Date of this Version
Biological Conservation 259 (2021) 109168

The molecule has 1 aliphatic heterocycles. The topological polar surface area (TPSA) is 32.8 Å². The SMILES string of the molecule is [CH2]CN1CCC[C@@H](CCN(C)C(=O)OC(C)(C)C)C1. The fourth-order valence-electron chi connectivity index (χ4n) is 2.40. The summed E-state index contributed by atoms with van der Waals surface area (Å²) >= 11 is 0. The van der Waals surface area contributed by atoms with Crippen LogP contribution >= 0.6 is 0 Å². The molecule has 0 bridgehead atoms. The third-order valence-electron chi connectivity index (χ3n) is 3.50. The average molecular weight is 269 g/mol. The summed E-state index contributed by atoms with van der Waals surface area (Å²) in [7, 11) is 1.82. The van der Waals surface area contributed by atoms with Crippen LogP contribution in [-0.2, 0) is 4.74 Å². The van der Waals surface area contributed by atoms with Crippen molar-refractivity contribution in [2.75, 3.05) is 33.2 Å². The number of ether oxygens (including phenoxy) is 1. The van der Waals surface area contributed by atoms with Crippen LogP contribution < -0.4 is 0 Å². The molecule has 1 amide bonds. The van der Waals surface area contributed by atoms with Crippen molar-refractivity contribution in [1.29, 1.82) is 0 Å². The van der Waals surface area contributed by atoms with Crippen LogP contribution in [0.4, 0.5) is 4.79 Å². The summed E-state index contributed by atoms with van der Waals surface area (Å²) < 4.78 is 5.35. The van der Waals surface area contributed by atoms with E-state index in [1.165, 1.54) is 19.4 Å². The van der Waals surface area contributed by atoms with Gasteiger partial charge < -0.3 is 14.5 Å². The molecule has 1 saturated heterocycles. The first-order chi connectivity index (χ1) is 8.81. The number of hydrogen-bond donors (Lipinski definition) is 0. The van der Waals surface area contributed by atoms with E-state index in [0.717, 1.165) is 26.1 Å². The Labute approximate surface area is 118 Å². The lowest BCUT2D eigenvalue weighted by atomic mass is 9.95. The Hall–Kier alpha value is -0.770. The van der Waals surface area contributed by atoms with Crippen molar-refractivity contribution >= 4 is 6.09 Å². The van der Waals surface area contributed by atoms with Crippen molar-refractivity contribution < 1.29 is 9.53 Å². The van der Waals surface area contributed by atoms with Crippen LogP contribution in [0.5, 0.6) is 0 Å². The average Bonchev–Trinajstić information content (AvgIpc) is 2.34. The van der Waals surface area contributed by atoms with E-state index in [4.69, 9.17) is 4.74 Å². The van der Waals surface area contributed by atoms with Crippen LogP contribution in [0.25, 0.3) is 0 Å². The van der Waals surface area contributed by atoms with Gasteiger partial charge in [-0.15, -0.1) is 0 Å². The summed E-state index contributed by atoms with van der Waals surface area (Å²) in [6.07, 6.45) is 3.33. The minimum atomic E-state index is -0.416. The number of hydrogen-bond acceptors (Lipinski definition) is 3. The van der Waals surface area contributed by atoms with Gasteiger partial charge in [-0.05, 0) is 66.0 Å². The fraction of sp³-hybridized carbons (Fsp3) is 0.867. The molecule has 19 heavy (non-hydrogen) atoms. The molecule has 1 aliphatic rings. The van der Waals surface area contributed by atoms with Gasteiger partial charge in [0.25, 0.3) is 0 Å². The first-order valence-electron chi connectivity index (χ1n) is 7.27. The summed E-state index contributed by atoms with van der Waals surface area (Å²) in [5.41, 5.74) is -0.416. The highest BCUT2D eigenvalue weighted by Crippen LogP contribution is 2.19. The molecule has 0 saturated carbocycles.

The northern spotted owl (Strix occidentalis caurina) inhabits older coniferous forests in the Pacific Northwest and has been at the center of forest management issues in this region. The immediate threats to this federally listed species include habitat loss and competition with barred owls (Strix varia), which invaded from eastern North America. We conducted a prospective meta-analysis to assess population trends and factors affecting those trends in northern spotted owls using 26 years of survey and capture-recapture data from 11 study areas across the owls' geographic range to analyze demographic traits, rates of population change, and occupancy parameters for spotted owl territories. We found that northern spotted owl populations experienced significant declines of 6–9% annually on 6 study areas and 2–5% annually on 5 other study areas. Annual declines translated to ≤35% of the populations remaining on 7 study areas since 1995. Barred owl presence on spotted owl territories was the primary factor negatively affecting apparent survival, recruitment, and ultimately, rates of population change. Analysis of spotted and barred owl detections in an occupancy framework corroborated the capture-recapture analyses with barred owl presence increasing territorial extinction and decreasing territorial colonization of spotted owls. While landscape habitat components reduced the effect of barred owls on these rates of decline, they did not reverse the negative trend. Our analyses indicated that northern spotted owl populations potentially face extirpation if the negative effects of barred owls are not ameliorated while maintaining northern spotted owl habitat across their range.
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